During his playing days, the 60-year-old was seen as a “mad dog”, but he’s more like a loyal labrador these days. Yet he is no fool and knows that he cannot manage in the way that he played.
“There is another way of managing than as a player. You have to decide you are no longer a player and have a different approach,” he said.
“It’s a very special time. My first year is not easy to get used to English football but I think I managed a great group of players,” Pellegrini added.
“It was a very special because we’ve never been at the top of the table but six games away I told my players we needed to change and they believed in me. They are a special group.”
But all is not moonshine and roses for City. They face a fine of 60 million Euros ($82.5 million) and limits on the size of their Champions League squads for next season after falling foul of the Financial Fair Play regime. The have been disputing the sanctions and will most likely take the case further when Uefa announce their punishment decision next week. It is one of the few sour points of their season, but it is something that comes with this territory. City are becoming the poster boys for how big clubs should be run and what should be done when the sport progresses for form being just about kicking a ball around.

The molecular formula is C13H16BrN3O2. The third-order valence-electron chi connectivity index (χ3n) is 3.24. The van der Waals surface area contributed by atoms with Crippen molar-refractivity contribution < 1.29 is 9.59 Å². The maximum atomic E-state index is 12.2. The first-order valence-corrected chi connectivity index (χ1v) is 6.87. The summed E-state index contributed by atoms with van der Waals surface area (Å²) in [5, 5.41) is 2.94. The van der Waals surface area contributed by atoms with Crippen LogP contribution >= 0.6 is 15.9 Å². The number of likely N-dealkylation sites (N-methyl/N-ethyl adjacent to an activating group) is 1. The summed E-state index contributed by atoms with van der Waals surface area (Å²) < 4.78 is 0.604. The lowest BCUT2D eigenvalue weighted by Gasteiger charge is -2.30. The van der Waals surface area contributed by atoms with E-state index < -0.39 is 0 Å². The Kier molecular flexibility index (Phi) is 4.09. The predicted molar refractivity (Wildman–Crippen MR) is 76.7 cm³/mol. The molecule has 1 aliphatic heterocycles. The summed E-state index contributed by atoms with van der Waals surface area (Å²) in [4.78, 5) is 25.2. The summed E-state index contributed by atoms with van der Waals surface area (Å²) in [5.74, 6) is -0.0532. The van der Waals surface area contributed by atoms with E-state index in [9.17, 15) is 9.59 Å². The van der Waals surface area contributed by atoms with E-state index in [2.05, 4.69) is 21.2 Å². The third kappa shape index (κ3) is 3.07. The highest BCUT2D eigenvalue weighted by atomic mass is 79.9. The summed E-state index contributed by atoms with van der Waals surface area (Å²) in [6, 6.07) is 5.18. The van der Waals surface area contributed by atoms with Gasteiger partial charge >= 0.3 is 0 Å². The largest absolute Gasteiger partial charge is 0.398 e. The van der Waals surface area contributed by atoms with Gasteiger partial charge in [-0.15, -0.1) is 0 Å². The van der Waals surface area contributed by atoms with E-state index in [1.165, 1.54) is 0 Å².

Modern football, especially in the big leagues, is unrecognisable compared to a few years ago. For many, the cash injections are an unpalatable evolution which has turned many away from the sport they once loved. However, small joys remain when good men triumph. And believe it or not, Pellegrini isn’t the only good man at Manchester City. DM
Photo: Manchester City manager Manuel Pelligrini with the English Premier League trophy following his teams win over West Ham during the final English Premier League soccer match of the season at the Etihad Stadium in Manchester, Britain, 11 May 2014. EPA/ANDY RAIN